FRANKFURT (Reuters) - Executives from BMW
The meeting comes as the Trump administration considers tariffs on cars imported from Europe and after China agreed to "reduce and remove" tariffs on vehicles exported from the United States.
Although the European Commission handles trade negotiations on behalf of the common trading bloc, the Trump administration has summoned auto bosses as part of a campaign to "rebalance" global trade flows.
BMW on Monday said Chief Financial Officer Nicolas Peter will attend the meeting in Washington, while Daimler said Chief Executive Dieter Zetsche will be in attendance. VW declined to comment on whether its CEO Herbert Diess will go to the U.S.
The German car bosses will underline the European Commission's plea to cut tariffs on cars and to explain the importance that German industry plays as a net exporter of vehicles from the United States, a person familiar with the discussions told Reuters on Monday.
"We are worried about tariffs. The German automotive industry relies on open markets," a senior German car executive, who was on his way to Washington, told Reuters.
"Countries have interests that they intend to pursue. We will look at addressing these issues. In this context, we appreciate the talks are taking place, it is better to talk with each other than about each other."
U.S. President Donald Trump, who has taken an aggressive stance on trade issues, agreed in July not to impose higher duties on EU cars while the two sides sought to improve ties in a number of fields, from regulatory cooperation to energy and a deal to remove tariffs on industrial goods.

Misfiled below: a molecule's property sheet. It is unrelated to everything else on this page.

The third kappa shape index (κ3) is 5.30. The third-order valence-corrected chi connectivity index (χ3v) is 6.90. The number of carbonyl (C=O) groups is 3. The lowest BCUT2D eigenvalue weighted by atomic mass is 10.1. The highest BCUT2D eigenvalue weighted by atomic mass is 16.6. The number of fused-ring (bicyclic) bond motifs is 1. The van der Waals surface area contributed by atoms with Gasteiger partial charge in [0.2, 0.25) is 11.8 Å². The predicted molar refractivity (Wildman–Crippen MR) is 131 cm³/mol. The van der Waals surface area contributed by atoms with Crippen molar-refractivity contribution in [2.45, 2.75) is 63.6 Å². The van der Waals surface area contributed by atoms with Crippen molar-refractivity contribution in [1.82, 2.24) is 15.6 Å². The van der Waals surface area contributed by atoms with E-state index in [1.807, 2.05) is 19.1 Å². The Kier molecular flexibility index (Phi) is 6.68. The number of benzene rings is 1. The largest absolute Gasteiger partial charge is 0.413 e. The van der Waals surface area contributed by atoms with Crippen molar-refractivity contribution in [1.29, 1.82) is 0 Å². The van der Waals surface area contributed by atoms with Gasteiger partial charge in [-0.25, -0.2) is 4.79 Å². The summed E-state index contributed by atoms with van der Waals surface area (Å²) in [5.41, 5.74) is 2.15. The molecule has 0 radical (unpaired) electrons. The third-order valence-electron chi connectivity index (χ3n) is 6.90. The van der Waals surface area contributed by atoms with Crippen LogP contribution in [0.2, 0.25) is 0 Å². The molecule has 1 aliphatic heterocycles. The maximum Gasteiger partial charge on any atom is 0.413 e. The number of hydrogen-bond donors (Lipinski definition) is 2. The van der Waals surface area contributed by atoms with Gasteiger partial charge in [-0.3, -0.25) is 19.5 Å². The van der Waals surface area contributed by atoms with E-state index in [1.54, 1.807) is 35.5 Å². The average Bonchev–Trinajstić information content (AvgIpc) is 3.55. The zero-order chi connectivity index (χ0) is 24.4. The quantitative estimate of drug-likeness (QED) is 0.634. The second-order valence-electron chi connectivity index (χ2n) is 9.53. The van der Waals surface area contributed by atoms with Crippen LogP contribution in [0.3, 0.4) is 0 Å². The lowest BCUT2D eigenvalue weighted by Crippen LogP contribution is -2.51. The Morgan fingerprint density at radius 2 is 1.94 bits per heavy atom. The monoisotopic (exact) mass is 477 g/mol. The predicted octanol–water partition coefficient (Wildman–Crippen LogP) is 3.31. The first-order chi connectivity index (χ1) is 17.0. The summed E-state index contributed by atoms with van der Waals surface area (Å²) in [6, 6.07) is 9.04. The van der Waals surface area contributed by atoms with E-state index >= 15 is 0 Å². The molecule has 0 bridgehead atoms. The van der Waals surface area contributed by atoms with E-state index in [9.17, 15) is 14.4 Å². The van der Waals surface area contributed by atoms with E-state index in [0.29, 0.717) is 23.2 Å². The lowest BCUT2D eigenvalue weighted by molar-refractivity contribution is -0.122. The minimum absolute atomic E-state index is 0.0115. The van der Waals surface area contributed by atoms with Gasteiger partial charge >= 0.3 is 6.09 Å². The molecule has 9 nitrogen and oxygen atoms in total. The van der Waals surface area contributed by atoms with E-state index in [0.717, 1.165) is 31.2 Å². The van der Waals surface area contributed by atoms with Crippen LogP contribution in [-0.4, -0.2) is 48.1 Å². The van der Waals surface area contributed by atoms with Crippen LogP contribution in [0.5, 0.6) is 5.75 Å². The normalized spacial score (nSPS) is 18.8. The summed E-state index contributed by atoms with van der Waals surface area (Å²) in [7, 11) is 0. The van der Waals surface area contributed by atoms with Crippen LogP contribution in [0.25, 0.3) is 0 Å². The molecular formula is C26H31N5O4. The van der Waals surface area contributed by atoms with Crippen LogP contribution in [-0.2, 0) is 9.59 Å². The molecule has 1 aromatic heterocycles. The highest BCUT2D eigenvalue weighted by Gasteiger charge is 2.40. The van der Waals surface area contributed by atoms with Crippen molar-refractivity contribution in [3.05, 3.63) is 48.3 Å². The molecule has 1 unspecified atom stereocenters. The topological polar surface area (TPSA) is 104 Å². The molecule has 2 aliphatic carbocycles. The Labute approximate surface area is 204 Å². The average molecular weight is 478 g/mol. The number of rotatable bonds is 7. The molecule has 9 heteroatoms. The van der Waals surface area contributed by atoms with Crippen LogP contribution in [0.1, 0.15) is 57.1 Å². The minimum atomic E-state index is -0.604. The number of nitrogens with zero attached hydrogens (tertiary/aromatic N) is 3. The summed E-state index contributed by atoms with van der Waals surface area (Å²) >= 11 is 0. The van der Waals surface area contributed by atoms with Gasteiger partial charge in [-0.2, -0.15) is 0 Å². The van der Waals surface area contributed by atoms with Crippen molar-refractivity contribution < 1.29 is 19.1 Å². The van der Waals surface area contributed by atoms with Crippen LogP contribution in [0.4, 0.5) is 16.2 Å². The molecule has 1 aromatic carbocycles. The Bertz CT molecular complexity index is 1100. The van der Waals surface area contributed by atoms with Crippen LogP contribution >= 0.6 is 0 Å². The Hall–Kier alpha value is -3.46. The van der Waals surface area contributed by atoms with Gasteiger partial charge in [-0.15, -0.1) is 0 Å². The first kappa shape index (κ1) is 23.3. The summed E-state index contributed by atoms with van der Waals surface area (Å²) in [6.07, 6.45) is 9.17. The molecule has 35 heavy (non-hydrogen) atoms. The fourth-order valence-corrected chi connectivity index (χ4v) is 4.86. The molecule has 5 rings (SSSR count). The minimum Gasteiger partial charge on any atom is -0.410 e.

Germany's Wirtschaftswoche magazine last week reported that the U.S. Department of Commerce would recommend a 25 percent customs duty on car imports from all countries except Canada and Mexico.
Chancellor Angela Merkel said that although the European Union is formally responsible for negotiating trade on behalf of Germany, German carmakers play an important role in global trade.
"The German carmaker, or the German firms, are big employers in the United States of America so there is definitely reason to talk to the U.S. administration about issues like what investments and what future the German carmakers see as American employers," she said on Monday.
(Reporting by Edward Taylor and Jan Schwartz; Editing by Kirsten Donovan)